Licensing Old Microsoft Products
Businesses seeking to license older versions of Microsoft products may encounter challenges acquiring valid licenses. This is a particular concern for some companies that utilize Microsoft products as the basis for their IT infrastructure and that want to avoid a costly migration to new software versions.
Microsoft offers a number of options under its Volume Licensing program that many businesses use to meet this kind of need. Microsoft’s “Open” licensing model in particular is a popular choice for small to medium sized businesses with 5 or more computers. Licenses acquired under the Open licensing program typically include “downgrade rights,” which allow the license holder to run earlier versions of the software in place of the current version. This program generally requires a commitment to a two-year purchasing agreement, payable as the products are acquired at a discounted rate, and it includes a relatively low minimum purchase requirement of 5 licenses. A detailed list of programs eligible for different Volume Licensing programs is available here.
However, it is important to note that not all software eligible for Volume Licensing carries the same kinds of downgrade rights. Unlike licensed purchased in a retail setting, which typically include an end-user license agreement packaged with or embedded in the software, the license terms under Microsoft’s Volume Licensing programmed are controlled by a periodically updated document called the Product Use Rights (PUR), the current version of which is available here. It also is important to keep in mind that many Microsoft products, such as Microsoft Office suites, may be downgraded only to the same edition of Office. For example, Microsoft Office Professional Plus 2010 may be downgraded to Microsoft Office Professional 2007, but it may not be downgraded to Microsoft Office Standard 2007.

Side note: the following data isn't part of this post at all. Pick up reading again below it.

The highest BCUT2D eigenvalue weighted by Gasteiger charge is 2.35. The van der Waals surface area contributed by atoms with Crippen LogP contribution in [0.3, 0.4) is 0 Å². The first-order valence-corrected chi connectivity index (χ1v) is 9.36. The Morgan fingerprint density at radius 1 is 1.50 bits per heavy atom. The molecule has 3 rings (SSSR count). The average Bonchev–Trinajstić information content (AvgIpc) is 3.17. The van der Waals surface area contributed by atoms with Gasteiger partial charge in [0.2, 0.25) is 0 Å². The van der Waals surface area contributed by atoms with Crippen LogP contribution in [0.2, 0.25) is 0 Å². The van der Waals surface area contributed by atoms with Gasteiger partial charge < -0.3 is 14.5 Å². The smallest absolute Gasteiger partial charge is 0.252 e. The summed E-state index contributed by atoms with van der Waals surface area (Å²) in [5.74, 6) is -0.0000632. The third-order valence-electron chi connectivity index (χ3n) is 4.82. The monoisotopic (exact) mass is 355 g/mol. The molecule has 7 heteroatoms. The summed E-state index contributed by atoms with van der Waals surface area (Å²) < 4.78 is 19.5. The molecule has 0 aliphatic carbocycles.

Businesses running older versions of Microsoft products without a sufficient number or kind of documented licenses need either (1) to uninstall those products and to replace them with current versions, or else (2) to seek to license those existing installations via downgrade rights acquired through Volume Licensing. Microsoft routinely pursues legal action – both on its own and through groups like the Business Software Alliance (BSA) – based on claims that businesses are using unlicensed software. It is important for companies to comply with all terms of applicable software licensing agreements in order to avoid or reduce exposure arising from potential copyright-infringement claims. Experienced legal counsel can help to navigate these issues.